It’s a complex issue. Texting, in itself, isn’t a good or bad thing. In this short article and in his TED talk John McWhorter talks about why texting isn’t destroying writing or the English language. I tend to agree. However, there *are* other problems associated with it, in my opinion, having less to do with linguistics and more to do with cognitive control, and not so much about texting per se as the constant presence of smartphones in our lives.
Texting has long been bemoaned as the downfall of the written word, “penmanship for illiterates,” as one critic called it. To which the proper response is LOL. Texting properly isn’t writing at all — it’s actually more akin to spoken language. And it’s a “spoken” language that is getting richer and more complex by the year.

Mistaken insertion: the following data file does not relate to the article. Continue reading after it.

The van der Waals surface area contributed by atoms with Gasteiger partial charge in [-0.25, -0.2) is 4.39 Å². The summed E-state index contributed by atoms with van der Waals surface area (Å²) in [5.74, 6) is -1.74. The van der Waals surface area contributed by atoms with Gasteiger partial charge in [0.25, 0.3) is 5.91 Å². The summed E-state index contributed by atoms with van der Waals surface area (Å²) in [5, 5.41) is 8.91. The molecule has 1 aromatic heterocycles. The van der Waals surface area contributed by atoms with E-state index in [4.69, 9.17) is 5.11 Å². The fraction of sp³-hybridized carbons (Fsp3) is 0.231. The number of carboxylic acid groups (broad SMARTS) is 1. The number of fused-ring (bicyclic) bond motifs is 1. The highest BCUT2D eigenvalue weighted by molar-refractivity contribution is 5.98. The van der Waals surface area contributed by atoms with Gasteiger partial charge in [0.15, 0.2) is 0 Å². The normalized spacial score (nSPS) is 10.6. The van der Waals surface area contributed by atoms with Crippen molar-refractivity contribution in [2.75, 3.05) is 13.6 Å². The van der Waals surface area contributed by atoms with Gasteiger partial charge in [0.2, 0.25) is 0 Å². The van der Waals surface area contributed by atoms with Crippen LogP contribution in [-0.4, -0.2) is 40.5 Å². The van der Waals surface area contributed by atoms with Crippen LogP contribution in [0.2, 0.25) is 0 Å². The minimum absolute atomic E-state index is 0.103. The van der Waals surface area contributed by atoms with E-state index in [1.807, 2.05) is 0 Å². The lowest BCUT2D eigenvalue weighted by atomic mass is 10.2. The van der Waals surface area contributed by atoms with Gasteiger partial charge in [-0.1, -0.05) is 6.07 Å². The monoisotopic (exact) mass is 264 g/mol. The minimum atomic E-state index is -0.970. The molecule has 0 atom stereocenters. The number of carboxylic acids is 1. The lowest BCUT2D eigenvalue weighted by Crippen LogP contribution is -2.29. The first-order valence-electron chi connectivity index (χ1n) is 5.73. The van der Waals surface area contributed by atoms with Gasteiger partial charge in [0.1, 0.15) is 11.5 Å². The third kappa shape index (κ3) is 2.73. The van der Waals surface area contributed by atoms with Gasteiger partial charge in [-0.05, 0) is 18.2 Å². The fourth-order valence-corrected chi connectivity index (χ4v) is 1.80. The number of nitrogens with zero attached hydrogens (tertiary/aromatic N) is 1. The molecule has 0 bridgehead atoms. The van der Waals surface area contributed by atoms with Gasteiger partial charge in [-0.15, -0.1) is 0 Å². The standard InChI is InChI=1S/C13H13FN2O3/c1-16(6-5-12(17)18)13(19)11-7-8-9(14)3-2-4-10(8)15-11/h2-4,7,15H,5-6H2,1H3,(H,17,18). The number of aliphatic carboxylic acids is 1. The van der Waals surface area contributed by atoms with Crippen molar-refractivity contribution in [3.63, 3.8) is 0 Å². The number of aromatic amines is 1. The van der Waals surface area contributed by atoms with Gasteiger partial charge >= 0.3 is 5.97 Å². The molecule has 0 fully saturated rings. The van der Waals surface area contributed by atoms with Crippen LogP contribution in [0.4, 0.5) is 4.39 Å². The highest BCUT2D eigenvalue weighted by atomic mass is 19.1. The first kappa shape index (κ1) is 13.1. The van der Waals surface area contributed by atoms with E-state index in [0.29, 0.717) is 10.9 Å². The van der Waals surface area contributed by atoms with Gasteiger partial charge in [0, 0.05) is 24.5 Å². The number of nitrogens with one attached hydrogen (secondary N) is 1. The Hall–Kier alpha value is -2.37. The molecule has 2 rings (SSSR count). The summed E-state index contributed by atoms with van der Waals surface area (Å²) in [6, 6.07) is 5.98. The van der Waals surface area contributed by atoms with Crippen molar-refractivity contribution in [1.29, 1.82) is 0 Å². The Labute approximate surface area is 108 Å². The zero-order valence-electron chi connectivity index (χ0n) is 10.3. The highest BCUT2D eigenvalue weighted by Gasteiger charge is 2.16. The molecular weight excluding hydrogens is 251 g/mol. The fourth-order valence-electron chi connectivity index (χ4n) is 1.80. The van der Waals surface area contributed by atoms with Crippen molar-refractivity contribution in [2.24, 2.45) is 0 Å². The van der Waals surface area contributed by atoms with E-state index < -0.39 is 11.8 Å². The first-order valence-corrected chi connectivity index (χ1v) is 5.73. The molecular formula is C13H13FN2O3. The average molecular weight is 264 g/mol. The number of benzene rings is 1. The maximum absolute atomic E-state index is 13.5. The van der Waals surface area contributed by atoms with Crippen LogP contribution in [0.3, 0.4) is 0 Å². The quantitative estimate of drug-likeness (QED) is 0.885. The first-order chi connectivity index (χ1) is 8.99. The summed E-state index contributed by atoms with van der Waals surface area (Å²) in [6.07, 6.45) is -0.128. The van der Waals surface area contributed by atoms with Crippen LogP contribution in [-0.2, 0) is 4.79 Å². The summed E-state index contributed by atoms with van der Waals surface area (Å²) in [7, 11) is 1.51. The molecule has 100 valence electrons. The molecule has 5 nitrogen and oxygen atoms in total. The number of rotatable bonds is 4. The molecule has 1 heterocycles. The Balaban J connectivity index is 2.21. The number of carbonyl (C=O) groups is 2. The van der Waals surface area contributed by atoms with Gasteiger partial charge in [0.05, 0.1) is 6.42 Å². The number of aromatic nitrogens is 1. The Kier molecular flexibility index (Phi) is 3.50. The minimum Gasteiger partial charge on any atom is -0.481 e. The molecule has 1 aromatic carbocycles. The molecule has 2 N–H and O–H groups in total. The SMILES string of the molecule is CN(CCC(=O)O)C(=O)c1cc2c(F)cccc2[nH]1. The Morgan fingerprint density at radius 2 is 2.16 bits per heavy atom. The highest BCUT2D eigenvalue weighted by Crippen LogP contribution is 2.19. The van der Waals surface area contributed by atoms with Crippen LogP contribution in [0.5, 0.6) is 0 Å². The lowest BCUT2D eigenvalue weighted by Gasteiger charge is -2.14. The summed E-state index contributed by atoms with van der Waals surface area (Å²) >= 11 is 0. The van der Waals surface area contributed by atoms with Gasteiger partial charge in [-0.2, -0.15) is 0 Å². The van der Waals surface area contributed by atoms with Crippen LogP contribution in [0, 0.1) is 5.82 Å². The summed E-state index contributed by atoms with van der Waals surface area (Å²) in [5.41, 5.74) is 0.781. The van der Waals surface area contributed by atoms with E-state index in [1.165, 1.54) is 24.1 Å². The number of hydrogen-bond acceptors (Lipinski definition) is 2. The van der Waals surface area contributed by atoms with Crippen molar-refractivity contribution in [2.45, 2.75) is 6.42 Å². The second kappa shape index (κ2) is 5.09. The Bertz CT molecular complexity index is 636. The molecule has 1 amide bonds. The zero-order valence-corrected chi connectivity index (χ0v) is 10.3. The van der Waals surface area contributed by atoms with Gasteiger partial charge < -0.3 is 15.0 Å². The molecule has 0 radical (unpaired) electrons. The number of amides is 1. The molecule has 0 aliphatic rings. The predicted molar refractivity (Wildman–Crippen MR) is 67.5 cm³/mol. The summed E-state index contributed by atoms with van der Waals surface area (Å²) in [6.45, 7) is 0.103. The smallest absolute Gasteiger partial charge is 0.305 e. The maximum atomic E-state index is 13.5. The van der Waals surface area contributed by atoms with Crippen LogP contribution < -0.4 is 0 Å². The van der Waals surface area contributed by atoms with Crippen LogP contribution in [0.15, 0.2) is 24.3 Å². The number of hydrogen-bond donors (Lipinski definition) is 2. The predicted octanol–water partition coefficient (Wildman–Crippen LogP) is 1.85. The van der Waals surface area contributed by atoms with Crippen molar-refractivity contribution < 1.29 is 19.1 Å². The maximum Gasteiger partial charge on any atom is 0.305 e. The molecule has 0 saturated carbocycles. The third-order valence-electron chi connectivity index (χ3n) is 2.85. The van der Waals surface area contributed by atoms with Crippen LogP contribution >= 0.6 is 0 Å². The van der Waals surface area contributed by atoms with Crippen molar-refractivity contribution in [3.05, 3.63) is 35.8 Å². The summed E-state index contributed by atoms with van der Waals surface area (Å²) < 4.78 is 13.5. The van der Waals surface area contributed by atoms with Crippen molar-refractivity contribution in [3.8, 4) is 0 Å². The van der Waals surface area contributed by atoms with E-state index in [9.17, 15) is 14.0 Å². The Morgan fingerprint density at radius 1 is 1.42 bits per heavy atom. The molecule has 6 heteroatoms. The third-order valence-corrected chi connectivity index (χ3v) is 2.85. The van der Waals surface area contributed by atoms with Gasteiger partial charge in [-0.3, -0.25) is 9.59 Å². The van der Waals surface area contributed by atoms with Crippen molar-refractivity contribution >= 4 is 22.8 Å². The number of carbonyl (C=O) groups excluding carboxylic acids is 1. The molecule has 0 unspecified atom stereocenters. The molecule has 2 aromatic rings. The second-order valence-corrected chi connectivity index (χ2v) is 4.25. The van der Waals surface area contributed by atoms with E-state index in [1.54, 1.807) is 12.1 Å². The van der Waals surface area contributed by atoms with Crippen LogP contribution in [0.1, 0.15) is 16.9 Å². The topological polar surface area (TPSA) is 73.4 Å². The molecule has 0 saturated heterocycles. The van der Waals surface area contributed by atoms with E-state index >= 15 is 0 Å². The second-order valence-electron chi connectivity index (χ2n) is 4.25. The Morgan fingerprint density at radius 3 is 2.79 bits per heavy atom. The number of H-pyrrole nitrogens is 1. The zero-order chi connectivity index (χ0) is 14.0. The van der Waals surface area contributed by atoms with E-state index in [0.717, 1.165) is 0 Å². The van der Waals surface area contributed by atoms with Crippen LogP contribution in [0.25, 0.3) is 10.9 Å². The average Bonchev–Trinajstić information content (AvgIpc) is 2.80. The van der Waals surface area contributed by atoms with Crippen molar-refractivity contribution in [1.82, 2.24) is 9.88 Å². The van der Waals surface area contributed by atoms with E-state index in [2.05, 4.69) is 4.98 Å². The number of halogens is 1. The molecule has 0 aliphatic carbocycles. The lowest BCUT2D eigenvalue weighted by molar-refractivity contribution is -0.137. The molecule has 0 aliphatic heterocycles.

First, some historical perspective. Writing was only invented 5,500 years ago, whereas language probably traces back at least 80,000 years. Thus talking came first; writing is just an artifice that came along later. As such, the first writing was based on the way people talk, with short sentences — think of the Old Testament. However, while talk is largely subconscious and rapid, writing is deliberate and slow. Over time, writers took advantage of this and started crafting tapeworm sentences such as this one, from The Decline and Fall of the Roman Empire: “The whole…
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